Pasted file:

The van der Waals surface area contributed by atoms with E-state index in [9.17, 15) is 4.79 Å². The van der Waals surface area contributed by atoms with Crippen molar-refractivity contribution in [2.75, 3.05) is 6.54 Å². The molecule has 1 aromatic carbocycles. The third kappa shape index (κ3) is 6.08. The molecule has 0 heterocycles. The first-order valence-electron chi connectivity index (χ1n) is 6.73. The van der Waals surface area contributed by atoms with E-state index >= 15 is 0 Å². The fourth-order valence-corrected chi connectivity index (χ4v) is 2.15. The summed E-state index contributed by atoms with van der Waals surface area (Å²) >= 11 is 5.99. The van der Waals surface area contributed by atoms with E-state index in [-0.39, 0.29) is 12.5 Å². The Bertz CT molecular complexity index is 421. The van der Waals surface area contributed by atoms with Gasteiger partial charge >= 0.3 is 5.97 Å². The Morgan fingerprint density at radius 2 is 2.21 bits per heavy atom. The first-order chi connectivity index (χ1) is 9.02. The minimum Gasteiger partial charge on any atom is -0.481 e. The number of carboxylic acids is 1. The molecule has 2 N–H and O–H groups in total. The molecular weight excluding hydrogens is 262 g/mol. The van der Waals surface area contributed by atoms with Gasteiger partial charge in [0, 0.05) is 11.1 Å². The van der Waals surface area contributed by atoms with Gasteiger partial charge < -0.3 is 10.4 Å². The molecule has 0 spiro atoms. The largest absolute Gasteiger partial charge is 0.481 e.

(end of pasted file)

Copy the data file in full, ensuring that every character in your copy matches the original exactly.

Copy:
The van der Waals surface area contributed by atoms with E-state index in [9.17, 15) is 4.79 Å². The van der Waals surface area contributed by atoms with Crippen molar-refractivity contribution in [2.75, 3.05) is 6.54 Å². The molecule has 1 aromatic carbocycles. The third kappa shape index (κ3) is 6.08. The molecule has 0 heterocycles. The first-order valence-electron chi connectivity index (χ1n) is 6.73. The van der Waals surface area contributed by atoms with E-state index >= 15 is 0 Å². The fourth-order valence-corrected chi connectivity index (χ4v) is 2.15. The summed E-state index contributed by atoms with van der Waals surface area (Å²) >= 11 is 5.99. The van der Waals surface area contributed by atoms with E-state index in [-0.39, 0.29) is 12.5 Å². The Bertz CT molecular complexity index is 421. The van der Waals surface area contributed by atoms with Gasteiger partial charge >= 0.3 is 5.97 Å². The Morgan fingerprint density at radius 2 is 2.21 bits per heavy atom. The first-order chi connectivity index (χ1) is 9.02. The minimum Gasteiger partial charge on any atom is -0.481 e. The number of carboxylic acids is 1. The molecule has 2 N–H and O–H groups in total. The molecular weight excluding hydrogens is 262 g/mol. The van der Waals surface area contributed by atoms with Gasteiger partial charge in [0, 0.05) is 11.1 Å². The van der Waals surface area contributed by atoms with Gasteiger partial charge < -0.3 is 10.4 Å². The molecule has 0 spiro atoms. The largest absolute Gasteiger partial charge is 0.481 e.